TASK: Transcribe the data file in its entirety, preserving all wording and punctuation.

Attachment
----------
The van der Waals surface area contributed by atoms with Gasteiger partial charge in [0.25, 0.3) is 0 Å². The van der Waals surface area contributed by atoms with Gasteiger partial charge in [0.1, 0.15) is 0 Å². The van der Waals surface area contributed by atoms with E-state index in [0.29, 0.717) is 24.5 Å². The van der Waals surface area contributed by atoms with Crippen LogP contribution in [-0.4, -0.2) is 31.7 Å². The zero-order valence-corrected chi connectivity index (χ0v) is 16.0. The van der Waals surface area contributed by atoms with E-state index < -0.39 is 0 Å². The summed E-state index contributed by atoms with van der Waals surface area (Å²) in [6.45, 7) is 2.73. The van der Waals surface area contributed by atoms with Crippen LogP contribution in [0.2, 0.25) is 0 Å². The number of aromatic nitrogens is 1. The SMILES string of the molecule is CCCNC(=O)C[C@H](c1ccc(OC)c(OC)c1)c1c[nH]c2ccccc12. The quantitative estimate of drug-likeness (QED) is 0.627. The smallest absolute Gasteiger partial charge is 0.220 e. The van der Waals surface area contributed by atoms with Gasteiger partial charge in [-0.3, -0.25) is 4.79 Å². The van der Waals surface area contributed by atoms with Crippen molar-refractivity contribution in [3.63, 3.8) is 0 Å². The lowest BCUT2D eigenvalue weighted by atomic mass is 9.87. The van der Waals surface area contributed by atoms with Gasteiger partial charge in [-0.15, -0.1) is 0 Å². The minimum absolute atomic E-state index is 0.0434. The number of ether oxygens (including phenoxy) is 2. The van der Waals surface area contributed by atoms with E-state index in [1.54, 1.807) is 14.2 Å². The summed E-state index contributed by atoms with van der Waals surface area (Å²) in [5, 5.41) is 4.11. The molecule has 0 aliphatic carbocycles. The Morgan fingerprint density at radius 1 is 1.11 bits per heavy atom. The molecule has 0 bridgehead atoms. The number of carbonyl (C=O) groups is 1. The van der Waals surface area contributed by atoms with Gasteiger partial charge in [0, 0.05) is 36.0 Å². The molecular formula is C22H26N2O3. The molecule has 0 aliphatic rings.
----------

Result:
The van der Waals surface area contributed by atoms with Gasteiger partial charge in [0.25, 0.3) is 0 Å². The van der Waals surface area contributed by atoms with Gasteiger partial charge in [0.1, 0.15) is 0 Å². The van der Waals surface area contributed by atoms with E-state index in [0.29, 0.717) is 24.5 Å². The van der Waals surface area contributed by atoms with Crippen LogP contribution in [-0.4, -0.2) is 31.7 Å². The zero-order valence-corrected chi connectivity index (χ0v) is 16.0. The van der Waals surface area contributed by atoms with E-state index < -0.39 is 0 Å². The summed E-state index contributed by atoms with van der Waals surface area (Å²) in [6.45, 7) is 2.73. The van der Waals surface area contributed by atoms with Crippen LogP contribution in [0.2, 0.25) is 0 Å². The number of aromatic nitrogens is 1. The SMILES string of the molecule is CCCNC(=O)C[C@H](c1ccc(OC)c(OC)c1)c1c[nH]c2ccccc12. The quantitative estimate of drug-likeness (QED) is 0.627. The smallest absolute Gasteiger partial charge is 0.220 e. The van der Waals surface area contributed by atoms with Gasteiger partial charge in [-0.3, -0.25) is 4.79 Å². The van der Waals surface area contributed by atoms with Crippen molar-refractivity contribution in [3.63, 3.8) is 0 Å². The lowest BCUT2D eigenvalue weighted by atomic mass is 9.87. The van der Waals surface area contributed by atoms with Gasteiger partial charge in [-0.15, -0.1) is 0 Å². The minimum absolute atomic E-state index is 0.0434. The number of ether oxygens (including phenoxy) is 2. The van der Waals surface area contributed by atoms with E-state index in [1.54, 1.807) is 14.2 Å². The summed E-state index contributed by atoms with van der Waals surface area (Å²) in [5, 5.41) is 4.11. The molecule has 0 aliphatic carbocycles. The Morgan fingerprint density at radius 1 is 1.11 bits per heavy atom. The molecule has 0 bridgehead atoms. The number of carbonyl (C=O) groups is 1. The van der Waals surface area contributed by atoms with Gasteiger partial charge in [0, 0.05) is 36.0 Å². The molecular formula is C22H26N2O3. The molecule has 0 aliphatic rings.